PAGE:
Since Walsall Council started it’s interaction with the public on social media, I have, on the whole, been supportive and appreciative of their efforts to forge a way forward in the new media. I’ve criticised them a couple of times when they make ridiculous claims – but on the whole, the civic use of Twatter and Facebook are excellent things for the people of Walsall, to whom timely, prescient updates can be delivered. Sadly, that wasn’t the case on the 9th August 2011.
With the UK in the grip of riot fever, social media was understandably a hotbed for rumours to spread and incubate. For a long time that day, I watched ever more bizarre rumours surface on Twatter and Facebook; Walsall Town Centre was under siege, MacDonald’s had been looted, ASDA and the Police Station had been set on fire. In the light of day these statements are, indeed, ludicrous but people were believing them and vectoring like mad.
The police were fighting hard to counter these rumours, and did a sterling job, as did the Walsall Town management team battling to tell everyone that the town wasn’t locked down or in the grip of looting mobs. WalsallTown has 461 followers. The official Walsall Council account has 3,604 followers. WM Police have upwards of 20,000 followers, but there’s no telling how many of those are in Walsall. It’s clear that the WalsallCouncil account would reach nearly eight times as many folk as Walsall Town. So if you want to reach the most people in Walsall, you’d use the WalsallCouncil account to talk to them, right? Er, no.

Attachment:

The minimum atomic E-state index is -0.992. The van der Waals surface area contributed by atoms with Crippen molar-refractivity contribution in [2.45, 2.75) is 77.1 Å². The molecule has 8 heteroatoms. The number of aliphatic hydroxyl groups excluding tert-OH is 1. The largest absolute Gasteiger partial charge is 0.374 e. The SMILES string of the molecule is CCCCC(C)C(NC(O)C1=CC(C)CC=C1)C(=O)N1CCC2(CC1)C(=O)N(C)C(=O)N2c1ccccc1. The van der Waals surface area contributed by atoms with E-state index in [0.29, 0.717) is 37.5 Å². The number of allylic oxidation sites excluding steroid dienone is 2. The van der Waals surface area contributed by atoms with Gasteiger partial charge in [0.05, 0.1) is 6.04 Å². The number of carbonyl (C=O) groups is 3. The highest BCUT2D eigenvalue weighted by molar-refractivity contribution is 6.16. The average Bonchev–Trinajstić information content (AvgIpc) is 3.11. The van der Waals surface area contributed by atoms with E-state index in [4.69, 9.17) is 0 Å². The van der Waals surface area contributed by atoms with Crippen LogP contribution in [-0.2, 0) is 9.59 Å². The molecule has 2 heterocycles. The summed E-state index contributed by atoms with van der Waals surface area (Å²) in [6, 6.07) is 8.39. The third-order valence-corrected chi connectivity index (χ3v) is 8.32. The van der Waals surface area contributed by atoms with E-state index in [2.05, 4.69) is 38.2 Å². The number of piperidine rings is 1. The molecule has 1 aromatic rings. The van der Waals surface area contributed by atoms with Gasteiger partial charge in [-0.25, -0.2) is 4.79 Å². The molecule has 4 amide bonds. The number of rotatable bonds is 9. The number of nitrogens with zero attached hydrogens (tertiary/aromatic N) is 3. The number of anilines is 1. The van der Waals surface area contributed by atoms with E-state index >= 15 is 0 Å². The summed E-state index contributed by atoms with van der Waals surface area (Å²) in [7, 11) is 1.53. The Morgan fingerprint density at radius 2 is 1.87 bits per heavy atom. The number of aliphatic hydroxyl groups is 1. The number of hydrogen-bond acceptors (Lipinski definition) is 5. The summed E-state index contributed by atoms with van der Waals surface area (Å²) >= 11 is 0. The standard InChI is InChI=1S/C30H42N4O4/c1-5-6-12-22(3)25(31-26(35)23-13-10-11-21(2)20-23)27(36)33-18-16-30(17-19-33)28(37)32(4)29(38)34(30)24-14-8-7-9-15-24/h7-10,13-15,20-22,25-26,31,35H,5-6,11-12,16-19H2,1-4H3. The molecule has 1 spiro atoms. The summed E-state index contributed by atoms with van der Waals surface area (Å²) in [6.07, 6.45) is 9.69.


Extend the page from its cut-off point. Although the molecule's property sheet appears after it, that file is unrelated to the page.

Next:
Up until about 4pm that afternoon, the main WalsallCouncil twitter account didn’t mention the rumours at all, whilst the guys behind Walsall Town had been plugging away, trying to tell the panicking community that all was indeed well.
Clearly, this was unacceptable. The guys behind WalsallCouncil were not seizing the opportunity to use social media to it’s best effect and quash the harmful myths spreading. Worse, their Facebook page didn’t mention anything, either.
I was concerned about this. Clued-up and clueful regular local tweeters were trying to counteract the hysteria, but having little or no effect. This situation was made all the more bizarre, as the person usually behind social media in Walsall – Dan Slee – was on holiday, and someone else was in charge. Had Dan been here, I’m certain things would have been different, as he wrote a great blog a week about using social media for emergency communications in local government. Ironically, the team he left behind don’t seem to have read it. In desperation, I tweeted:
Soon after, the WalsallCouncil account started addressing the issue. Whilst I welcome the move, it was too late and seems to have been spurred purely by the prompting of myself and other concerned onlookers who could see the rumour mill running unchallenged and in overdrive.
It’s at times like this – as Dan Slee so correctly points out – that Social Media can be used as a tool for good. Shame that those manning the Walsall Council twitter feed yesterday were so clearly asleep at the wheel. We want social media in Walsall used for important stuff like this – not just propaganda and advertising fluff.